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The Vanishing Mediator by Adam T. Bogar

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“For Adam T. Bogar, Slavoj Žižek’s most speculative book, The Indivisible Remainder: On Schelling and Related Matters, is a mirror in which fragments of a mythical narrative coalesce. Finding haiku in a philosophical text demands a well-honed poetic sensibility. After reading and re-reading this collection it is clear that Bogar’s eye for poetry is indeed clearly focused.”

— Réka Nyitrai, Recipient of the 2020 Touchstone Distinguished Books Award

“It is the maverick author who succeeds in vanishing before our eyes in these 20 monoku. It would be an impossibility that they do not inspire you with their contained universes. In The Vanishing Mediator, Bogar’s scholarly inquest is a Žižek work of philosophy. Is the whole of it intended as a mirror, which was Jacques Lacan’s entrance into the triad relationship between the Symbolic, the Imaginary, and the Real? We find this mystery presented at the outset: how to conceptualize our subjectivity in a modern world through this egoless poem. Bogar is in that poet’s poet category for me for a reason: no one else is writing haiku as interesting about what matters most.”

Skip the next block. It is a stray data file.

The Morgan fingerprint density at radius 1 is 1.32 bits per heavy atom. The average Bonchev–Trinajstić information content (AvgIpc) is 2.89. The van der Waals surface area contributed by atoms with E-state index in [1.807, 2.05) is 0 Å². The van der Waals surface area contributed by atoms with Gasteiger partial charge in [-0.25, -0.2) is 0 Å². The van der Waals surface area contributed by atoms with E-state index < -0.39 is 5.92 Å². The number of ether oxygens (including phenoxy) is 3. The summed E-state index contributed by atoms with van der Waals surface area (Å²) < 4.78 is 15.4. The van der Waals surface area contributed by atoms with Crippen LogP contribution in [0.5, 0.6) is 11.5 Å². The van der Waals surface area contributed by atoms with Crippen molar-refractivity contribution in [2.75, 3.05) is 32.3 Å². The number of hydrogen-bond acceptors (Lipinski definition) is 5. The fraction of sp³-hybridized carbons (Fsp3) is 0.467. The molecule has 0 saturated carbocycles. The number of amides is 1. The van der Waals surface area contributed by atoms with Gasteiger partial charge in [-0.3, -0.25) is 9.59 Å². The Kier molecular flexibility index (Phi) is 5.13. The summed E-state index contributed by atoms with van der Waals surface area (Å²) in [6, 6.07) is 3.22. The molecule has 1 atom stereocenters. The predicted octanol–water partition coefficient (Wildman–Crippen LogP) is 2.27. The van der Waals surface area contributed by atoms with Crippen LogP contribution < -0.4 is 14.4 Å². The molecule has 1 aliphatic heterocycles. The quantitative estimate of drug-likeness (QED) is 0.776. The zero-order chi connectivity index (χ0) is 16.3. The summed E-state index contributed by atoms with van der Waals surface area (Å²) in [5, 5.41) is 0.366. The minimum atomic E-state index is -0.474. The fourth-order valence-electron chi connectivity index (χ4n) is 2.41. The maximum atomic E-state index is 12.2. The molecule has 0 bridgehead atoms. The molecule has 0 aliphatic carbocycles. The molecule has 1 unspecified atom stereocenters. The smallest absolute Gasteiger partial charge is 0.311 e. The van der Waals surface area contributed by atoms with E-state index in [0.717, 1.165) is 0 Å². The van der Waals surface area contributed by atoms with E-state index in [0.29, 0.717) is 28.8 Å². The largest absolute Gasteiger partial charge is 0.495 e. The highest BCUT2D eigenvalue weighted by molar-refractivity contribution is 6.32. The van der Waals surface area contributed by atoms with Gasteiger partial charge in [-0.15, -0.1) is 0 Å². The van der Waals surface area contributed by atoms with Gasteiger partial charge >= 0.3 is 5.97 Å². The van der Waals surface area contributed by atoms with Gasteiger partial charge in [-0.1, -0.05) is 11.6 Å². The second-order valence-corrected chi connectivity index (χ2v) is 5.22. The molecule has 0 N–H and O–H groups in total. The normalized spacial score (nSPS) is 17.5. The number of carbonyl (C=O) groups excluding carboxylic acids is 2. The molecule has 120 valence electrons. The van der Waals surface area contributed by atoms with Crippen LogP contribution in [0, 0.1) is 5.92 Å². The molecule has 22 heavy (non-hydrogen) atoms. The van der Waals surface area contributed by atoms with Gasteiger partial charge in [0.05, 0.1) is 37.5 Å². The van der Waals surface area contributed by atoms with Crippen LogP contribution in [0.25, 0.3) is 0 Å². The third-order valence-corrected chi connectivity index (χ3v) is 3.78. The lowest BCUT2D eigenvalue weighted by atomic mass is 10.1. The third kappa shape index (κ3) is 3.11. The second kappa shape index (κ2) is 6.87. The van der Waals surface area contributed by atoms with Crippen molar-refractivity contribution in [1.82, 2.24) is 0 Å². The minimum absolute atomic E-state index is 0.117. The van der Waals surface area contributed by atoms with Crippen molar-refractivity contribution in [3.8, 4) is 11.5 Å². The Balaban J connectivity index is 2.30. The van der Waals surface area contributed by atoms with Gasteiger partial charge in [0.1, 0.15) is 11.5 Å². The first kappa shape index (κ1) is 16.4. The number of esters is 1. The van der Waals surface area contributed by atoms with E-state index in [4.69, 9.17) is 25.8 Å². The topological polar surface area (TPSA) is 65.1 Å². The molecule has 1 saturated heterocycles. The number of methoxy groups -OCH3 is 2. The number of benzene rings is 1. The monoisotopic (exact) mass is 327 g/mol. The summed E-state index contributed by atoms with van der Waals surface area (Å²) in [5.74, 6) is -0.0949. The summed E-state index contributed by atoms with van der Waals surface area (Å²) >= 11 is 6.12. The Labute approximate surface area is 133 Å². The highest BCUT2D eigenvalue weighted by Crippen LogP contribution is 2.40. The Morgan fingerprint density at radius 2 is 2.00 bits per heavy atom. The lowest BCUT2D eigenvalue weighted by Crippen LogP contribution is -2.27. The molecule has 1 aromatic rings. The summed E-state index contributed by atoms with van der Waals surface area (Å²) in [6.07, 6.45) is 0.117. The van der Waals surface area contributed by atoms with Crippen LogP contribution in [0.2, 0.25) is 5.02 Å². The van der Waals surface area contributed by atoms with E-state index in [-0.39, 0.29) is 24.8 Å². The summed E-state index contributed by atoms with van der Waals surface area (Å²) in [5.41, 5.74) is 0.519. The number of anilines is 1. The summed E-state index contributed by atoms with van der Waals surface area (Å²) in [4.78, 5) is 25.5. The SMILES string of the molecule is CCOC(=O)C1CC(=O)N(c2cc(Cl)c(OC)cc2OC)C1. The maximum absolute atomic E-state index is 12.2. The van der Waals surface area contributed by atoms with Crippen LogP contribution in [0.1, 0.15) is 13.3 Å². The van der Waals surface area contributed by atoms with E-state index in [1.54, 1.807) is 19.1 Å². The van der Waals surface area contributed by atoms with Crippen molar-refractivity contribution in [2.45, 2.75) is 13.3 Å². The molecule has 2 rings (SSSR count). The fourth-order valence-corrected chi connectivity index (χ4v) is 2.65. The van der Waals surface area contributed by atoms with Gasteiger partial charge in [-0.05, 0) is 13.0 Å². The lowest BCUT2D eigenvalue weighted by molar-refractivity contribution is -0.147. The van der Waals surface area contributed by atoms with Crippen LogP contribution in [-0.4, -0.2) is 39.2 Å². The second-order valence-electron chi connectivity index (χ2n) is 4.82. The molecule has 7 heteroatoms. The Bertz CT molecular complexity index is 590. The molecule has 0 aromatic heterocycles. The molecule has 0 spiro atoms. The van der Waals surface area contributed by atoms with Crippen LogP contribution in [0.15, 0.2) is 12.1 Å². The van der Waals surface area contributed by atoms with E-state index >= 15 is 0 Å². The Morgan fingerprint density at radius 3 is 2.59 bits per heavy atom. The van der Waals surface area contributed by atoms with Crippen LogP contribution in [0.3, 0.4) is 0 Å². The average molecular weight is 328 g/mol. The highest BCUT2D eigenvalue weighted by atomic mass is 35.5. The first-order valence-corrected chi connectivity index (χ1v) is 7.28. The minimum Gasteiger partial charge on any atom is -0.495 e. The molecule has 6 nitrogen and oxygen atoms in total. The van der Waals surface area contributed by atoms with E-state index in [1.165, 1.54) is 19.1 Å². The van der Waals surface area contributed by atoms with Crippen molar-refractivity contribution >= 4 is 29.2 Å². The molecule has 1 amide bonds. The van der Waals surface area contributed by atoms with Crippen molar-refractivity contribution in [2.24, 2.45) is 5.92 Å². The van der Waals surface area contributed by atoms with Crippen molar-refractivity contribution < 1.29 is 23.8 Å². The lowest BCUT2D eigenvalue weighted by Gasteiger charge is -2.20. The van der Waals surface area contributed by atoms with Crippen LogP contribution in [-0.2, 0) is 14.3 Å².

—Tom Sacramona, Editor of Frogpond

About the Author:

Adam T. Bogar (b. 1984) is a Hungarian haiku poet, indie scholar, and translator, based in Folkestone, UK. His haiku have been published in venues including Modern HaikuFrogpond, Bones, and Presence; his debut collection was The Feynman Lectures in Haiku (Cyberwit, 2019). Adam is the co-editor of the bilingual journal kontinuum: kortárs haiku_contemporary haiku, and head of the Budapest Chapter of the Kurt Vonnegut Memorial Library.
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